Hi Vanessa, fantastic question! There are many possible answers to this one but the best possible solution would be a mesh! Here’s a link to our blog article explaining what a mesh is: There are many great Wi-Fi mesh solutions out there including Amazon’s Eero line, which is who we have partnered with. If you’re interested in adding Eero hardware to your service with us, you can reach us using the Social links below. ^Michael

  8. Ryan Johnson says:

    I saw the Eero pro 6E lists it can do 1.6gbps wireless. Are there any others that can do 2gbps WIRELESS? I can’t seem to find any other models that list their wireless speed. They only seem to list their wired speed.

    • Frontier Communications says:

      Thanks for the question, Ryan. You are correct that ISPs and hardware manufacturers list wired speeds because wired speed is more representative of the actual speed capabilities and will always exceed wireless. Wireless shouldn’t be looked at as a replacement to wired, in fact I encourage people to use Ethernet in their home when possible for devices supporting it, and when mobility isn’t required.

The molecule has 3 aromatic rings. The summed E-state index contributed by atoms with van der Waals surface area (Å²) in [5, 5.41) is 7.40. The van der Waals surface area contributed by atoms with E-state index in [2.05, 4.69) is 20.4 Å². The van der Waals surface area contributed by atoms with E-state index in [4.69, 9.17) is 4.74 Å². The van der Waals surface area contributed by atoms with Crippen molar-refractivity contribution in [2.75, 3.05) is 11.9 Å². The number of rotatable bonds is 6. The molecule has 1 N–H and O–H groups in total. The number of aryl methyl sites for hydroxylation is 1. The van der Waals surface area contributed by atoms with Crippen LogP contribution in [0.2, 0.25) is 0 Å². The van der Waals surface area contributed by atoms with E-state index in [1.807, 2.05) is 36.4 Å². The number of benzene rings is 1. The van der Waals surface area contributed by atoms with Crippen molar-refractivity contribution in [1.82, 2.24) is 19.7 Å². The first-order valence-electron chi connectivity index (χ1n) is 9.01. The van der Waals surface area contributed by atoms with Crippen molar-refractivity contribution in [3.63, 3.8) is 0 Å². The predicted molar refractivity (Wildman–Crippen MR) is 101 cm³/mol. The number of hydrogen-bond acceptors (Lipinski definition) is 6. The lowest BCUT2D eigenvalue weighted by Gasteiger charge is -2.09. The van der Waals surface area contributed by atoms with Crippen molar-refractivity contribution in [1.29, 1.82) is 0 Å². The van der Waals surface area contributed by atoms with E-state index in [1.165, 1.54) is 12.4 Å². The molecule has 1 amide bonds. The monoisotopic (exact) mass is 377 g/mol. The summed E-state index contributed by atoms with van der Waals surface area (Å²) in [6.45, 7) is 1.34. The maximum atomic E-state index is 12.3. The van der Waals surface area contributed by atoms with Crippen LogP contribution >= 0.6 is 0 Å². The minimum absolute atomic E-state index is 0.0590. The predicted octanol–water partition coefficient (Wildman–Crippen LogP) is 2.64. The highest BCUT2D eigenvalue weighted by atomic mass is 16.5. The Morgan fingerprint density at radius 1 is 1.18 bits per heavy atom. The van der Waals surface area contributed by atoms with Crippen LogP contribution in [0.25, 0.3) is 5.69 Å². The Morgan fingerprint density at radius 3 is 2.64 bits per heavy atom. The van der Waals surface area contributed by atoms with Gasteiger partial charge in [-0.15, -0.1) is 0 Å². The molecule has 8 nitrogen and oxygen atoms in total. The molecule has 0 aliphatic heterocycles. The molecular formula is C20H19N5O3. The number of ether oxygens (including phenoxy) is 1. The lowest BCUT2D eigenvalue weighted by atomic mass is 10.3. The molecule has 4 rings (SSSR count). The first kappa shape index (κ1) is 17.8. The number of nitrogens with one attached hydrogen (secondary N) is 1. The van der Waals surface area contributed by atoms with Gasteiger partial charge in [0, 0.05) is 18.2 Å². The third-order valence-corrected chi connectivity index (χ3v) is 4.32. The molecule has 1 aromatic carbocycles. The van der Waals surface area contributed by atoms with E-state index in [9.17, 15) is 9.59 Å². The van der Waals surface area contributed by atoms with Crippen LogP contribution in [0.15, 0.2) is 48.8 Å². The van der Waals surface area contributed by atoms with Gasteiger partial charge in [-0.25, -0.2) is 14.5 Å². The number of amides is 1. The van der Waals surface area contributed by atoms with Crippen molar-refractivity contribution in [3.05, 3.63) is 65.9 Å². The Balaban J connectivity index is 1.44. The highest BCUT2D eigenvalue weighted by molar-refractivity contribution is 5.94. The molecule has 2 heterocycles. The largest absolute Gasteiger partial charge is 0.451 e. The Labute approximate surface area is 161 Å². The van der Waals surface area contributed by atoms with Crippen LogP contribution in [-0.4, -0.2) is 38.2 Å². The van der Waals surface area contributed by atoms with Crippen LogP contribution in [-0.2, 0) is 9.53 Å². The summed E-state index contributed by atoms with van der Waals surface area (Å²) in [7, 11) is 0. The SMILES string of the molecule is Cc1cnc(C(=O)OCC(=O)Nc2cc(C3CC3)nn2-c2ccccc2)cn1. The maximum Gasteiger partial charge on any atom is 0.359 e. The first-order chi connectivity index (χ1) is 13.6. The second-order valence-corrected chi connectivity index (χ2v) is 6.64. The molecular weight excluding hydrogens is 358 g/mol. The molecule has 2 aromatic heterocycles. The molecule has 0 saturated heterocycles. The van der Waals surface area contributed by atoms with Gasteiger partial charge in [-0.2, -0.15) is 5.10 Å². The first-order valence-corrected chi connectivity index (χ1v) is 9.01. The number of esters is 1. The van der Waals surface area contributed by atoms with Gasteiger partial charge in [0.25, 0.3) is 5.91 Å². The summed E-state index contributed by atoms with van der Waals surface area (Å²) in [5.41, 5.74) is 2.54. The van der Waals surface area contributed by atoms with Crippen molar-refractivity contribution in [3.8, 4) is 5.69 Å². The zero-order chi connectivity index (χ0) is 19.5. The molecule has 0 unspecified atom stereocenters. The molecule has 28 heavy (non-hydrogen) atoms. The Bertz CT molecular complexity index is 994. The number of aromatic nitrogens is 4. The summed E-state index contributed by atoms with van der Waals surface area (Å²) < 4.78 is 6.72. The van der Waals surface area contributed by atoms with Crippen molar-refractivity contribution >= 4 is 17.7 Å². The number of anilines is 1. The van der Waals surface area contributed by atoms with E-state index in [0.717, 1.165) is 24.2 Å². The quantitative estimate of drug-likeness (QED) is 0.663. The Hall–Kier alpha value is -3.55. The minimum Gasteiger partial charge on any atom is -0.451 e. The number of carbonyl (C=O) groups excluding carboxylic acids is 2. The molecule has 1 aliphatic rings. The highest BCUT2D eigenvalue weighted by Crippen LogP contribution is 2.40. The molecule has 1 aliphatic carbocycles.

Wireless connections using Wi-Fi 6E at both the router and device max out at around 1.6Gbps of actual throughput. Because Wi-Fi must adhere to the basic rules of physics, throughput diminishes rapidly as distance increases following the inverse squared law. Add on top of that any walls or other competing signals in any of the 3 bands used by Wi-Fi 6E it’s not out of the ordinary to see throughput over Wi-Fi vary throughout the home and at different times of the day.

      The final complexity regarding Wi-Fi throughput are the devices, which is often overlooked. Wi-Fi technology has been advancing rapidly, but the most common adapters built in to our devices don’t get an upgrade. An 18 month old mobile phone, for example, is likely only a dual band wireless device, not Tri-band Wi-Fi 6E. Other than the newest and most high-end laptop computers, they too most often have a wireless adapter a generation or even two behind! This may seem odd, but it ultimately boils down to use case. The most common use case for bandwidth is streaming and 4k UHD only requires about 25Mbps. Other than large file downloads, nearly everything else from gaming to web browsing and email uses considerably less bandwidth.